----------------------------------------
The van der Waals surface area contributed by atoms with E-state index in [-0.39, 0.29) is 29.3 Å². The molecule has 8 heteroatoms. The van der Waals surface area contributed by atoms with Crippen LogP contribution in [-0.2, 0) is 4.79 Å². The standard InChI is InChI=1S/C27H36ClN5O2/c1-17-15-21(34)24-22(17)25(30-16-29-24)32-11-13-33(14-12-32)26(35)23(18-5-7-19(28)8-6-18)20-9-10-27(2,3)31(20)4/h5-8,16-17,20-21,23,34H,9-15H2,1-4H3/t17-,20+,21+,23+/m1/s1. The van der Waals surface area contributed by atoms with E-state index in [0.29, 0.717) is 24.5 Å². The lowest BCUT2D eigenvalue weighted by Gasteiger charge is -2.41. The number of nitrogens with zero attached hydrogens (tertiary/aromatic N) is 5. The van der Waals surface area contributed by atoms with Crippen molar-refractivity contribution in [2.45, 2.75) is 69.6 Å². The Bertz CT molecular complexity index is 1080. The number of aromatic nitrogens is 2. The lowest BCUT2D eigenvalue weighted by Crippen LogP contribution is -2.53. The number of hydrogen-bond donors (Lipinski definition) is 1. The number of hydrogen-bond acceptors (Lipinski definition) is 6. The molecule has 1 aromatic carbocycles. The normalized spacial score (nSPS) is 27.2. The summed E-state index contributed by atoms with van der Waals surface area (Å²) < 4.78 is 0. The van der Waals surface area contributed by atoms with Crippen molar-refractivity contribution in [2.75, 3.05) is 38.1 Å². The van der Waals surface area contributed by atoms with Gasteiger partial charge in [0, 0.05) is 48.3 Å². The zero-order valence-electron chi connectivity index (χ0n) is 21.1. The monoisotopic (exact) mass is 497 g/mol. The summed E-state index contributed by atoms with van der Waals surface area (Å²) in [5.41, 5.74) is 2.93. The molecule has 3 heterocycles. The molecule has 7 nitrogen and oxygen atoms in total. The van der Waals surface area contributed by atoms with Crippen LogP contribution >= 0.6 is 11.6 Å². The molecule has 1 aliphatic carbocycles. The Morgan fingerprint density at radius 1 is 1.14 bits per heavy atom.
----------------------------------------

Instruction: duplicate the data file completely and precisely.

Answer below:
The van der Waals surface area contributed by atoms with E-state index in [-0.39, 0.29) is 29.3 Å². The molecule has 8 heteroatoms. The van der Waals surface area contributed by atoms with Crippen LogP contribution in [-0.2, 0) is 4.79 Å². The standard InChI is InChI=1S/C27H36ClN5O2/c1-17-15-21(34)24-22(17)25(30-16-29-24)32-11-13-33(14-12-32)26(35)23(18-5-7-19(28)8-6-18)20-9-10-27(2,3)31(20)4/h5-8,16-17,20-21,23,34H,9-15H2,1-4H3/t17-,20+,21+,23+/m1/s1. The van der Waals surface area contributed by atoms with E-state index in [0.29, 0.717) is 24.5 Å². The lowest BCUT2D eigenvalue weighted by Gasteiger charge is -2.41. The number of nitrogens with zero attached hydrogens (tertiary/aromatic N) is 5. The van der Waals surface area contributed by atoms with Crippen molar-refractivity contribution in [2.45, 2.75) is 69.6 Å². The Bertz CT molecular complexity index is 1080. The number of aromatic nitrogens is 2. The lowest BCUT2D eigenvalue weighted by Crippen LogP contribution is -2.53. The number of hydrogen-bond donors (Lipinski definition) is 1. The number of hydrogen-bond acceptors (Lipinski definition) is 6. The molecule has 1 aromatic carbocycles. The normalized spacial score (nSPS) is 27.2. The summed E-state index contributed by atoms with van der Waals surface area (Å²) < 4.78 is 0. The van der Waals surface area contributed by atoms with Crippen molar-refractivity contribution in [2.75, 3.05) is 38.1 Å². The van der Waals surface area contributed by atoms with Gasteiger partial charge in [0, 0.05) is 48.3 Å². The zero-order valence-electron chi connectivity index (χ0n) is 21.1. The monoisotopic (exact) mass is 497 g/mol. The summed E-state index contributed by atoms with van der Waals surface area (Å²) in [5.41, 5.74) is 2.93. The molecule has 3 heterocycles. The molecule has 7 nitrogen and oxygen atoms in total. The van der Waals surface area contributed by atoms with Crippen LogP contribution >= 0.6 is 11.6 Å². The molecule has 1 aliphatic carbocycles. The Morgan fingerprint density at radius 1 is 1.14 bits per heavy atom.